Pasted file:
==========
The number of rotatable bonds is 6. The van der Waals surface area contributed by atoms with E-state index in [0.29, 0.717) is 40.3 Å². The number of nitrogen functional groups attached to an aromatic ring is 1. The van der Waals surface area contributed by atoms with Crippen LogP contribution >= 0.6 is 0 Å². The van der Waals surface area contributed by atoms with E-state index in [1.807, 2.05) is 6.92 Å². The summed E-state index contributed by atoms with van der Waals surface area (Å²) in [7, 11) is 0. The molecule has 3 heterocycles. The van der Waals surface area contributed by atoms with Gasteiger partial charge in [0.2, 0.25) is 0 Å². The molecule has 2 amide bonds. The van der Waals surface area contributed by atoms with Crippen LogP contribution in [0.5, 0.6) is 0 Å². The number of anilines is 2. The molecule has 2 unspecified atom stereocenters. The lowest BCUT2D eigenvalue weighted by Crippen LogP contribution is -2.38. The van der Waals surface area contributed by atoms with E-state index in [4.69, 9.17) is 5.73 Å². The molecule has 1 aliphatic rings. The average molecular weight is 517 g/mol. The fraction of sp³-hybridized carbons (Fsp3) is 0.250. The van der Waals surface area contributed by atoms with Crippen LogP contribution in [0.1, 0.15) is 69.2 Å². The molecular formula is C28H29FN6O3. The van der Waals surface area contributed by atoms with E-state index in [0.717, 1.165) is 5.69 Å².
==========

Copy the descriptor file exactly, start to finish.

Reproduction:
The number of rotatable bonds is 6. The van der Waals surface area contributed by atoms with E-state index in [0.29, 0.717) is 40.3 Å². The number of nitrogen functional groups attached to an aromatic ring is 1. The van der Waals surface area contributed by atoms with Crippen LogP contribution >= 0.6 is 0 Å². The van der Waals surface area contributed by atoms with E-state index in [1.807, 2.05) is 6.92 Å². The summed E-state index contributed by atoms with van der Waals surface area (Å²) in [7, 11) is 0. The molecule has 3 heterocycles. The van der Waals surface area contributed by atoms with Gasteiger partial charge in [0.2, 0.25) is 0 Å². The molecule has 2 amide bonds. The van der Waals surface area contributed by atoms with Crippen LogP contribution in [0.5, 0.6) is 0 Å². The number of anilines is 2. The molecule has 2 unspecified atom stereocenters. The lowest BCUT2D eigenvalue weighted by Crippen LogP contribution is -2.38. The van der Waals surface area contributed by atoms with E-state index in [4.69, 9.17) is 5.73 Å². The molecule has 1 aliphatic rings. The average molecular weight is 517 g/mol. The fraction of sp³-hybridized carbons (Fsp3) is 0.250. The van der Waals surface area contributed by atoms with Crippen LogP contribution in [0.1, 0.15) is 69.2 Å². The molecular formula is C28H29FN6O3. The van der Waals surface area contributed by atoms with E-state index in [0.717, 1.165) is 5.69 Å².